In 2005, the U.S. federal government committed $79 million to create a unified National Cord Blood Stem Cell Banking program to increase the inventory of newborn stem cells accessible to the public by 150,000 units. Its purpose was to make it possible to match unrelated stem cells to more than 90% of patients in need. Passage of this act was a clear indication of the U.S. government’s support of public cord blood banking practices.
Also, transplants using stem cells from a family member have a higher likelihood of being a suitable match and can eliminate the need to search for a suitable donor within public registries. Research shows that cord blood transplants using genetically related stem cells result in more than double the survival rate over using unrelated cord blood stem cells from a public bank (63% vs. 29%) and significantly lower instances of GVHD, a serious and potentially fatal transplant complication.
For this reason, there are three free cord blood programs that were established for families in need within the United States. Two are sponsored by private cord blood banks and the third is federally funded. The programs are presented below.
Free Cord Blood Programs for Families in Need in the U.S.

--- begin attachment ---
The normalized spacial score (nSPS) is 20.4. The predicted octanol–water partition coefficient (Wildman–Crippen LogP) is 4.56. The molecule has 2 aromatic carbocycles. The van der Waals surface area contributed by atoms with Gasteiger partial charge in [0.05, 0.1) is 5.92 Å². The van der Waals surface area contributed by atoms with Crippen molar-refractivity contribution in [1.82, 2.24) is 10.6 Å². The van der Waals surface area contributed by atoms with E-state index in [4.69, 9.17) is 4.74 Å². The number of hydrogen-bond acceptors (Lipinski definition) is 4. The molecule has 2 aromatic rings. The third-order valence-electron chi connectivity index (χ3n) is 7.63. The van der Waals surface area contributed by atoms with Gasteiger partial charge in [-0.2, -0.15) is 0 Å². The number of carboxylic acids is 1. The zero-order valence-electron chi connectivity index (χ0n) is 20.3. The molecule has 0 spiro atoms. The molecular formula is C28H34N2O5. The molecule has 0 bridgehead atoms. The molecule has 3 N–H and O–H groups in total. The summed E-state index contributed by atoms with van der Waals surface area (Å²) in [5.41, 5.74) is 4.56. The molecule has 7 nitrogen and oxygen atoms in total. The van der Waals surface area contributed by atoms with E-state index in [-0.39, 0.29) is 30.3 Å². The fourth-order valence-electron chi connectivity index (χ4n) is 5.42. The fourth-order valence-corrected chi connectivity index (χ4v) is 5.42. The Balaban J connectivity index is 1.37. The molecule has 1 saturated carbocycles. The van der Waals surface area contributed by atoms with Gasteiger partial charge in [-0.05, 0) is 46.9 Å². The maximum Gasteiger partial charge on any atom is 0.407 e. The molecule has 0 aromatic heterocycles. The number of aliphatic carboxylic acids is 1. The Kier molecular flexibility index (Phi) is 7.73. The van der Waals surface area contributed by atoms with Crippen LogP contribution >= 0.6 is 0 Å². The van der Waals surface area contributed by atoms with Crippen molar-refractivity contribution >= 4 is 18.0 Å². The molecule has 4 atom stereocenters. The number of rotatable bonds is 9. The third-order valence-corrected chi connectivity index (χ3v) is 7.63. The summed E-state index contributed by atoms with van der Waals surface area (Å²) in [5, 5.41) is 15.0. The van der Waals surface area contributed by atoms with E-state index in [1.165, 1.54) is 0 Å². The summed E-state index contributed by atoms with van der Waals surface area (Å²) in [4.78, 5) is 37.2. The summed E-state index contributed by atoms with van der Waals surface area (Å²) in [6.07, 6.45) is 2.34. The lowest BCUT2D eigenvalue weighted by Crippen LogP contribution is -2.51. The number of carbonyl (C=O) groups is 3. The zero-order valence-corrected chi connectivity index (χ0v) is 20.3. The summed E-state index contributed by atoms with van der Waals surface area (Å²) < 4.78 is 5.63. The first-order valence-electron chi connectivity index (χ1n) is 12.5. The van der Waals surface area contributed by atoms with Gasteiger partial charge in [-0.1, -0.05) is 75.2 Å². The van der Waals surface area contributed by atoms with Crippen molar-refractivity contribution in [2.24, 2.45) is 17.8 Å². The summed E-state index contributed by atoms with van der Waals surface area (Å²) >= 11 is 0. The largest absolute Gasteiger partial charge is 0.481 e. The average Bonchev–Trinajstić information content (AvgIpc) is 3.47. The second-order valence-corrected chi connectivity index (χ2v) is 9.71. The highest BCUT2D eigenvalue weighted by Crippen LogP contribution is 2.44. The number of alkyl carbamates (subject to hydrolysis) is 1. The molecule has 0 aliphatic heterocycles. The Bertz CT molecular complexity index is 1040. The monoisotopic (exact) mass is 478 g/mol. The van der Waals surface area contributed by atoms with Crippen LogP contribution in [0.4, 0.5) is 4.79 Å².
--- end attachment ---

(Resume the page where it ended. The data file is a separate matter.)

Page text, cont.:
- Designated Transplant Program (Supported by Cord Blood Registry) – This privately funded program helps expectant parents with a family member suffering from a disease treatable with stem cells. CBR covers the cost of cord blood collection and storage, until it is required for family use. CBR has provided this free service for over 1,000 families.
- Sibling Donor Cord Blood Program (Supported by CorCell) – Intended to help families with a child suffering from a disease treatable with stem cells, CorCell covers all costs of collection, courier transportation, processing, testing, and storage of the cord blood for five years.
- Sibling Donor Cord Blood Program (Supported by Children’s Hospital of Oakland & ViaCell) – Funded by the National Institute of Health, Children’s Hospital of Oakland (CHORI) stores cord blood free for families throughout the United States.
To be eligible for these programs, a family must:
- Provide primary care for a child with a disease considered to be treatable by allogeneic stem cell transplantation
- Have the support of an attending physician
- Anticipate the birth of a full biological sibling
If you do not qualify for one of the programs above, the Be The Match website has a list of participating hospitals spread across 22 different states where you can donate cord blood.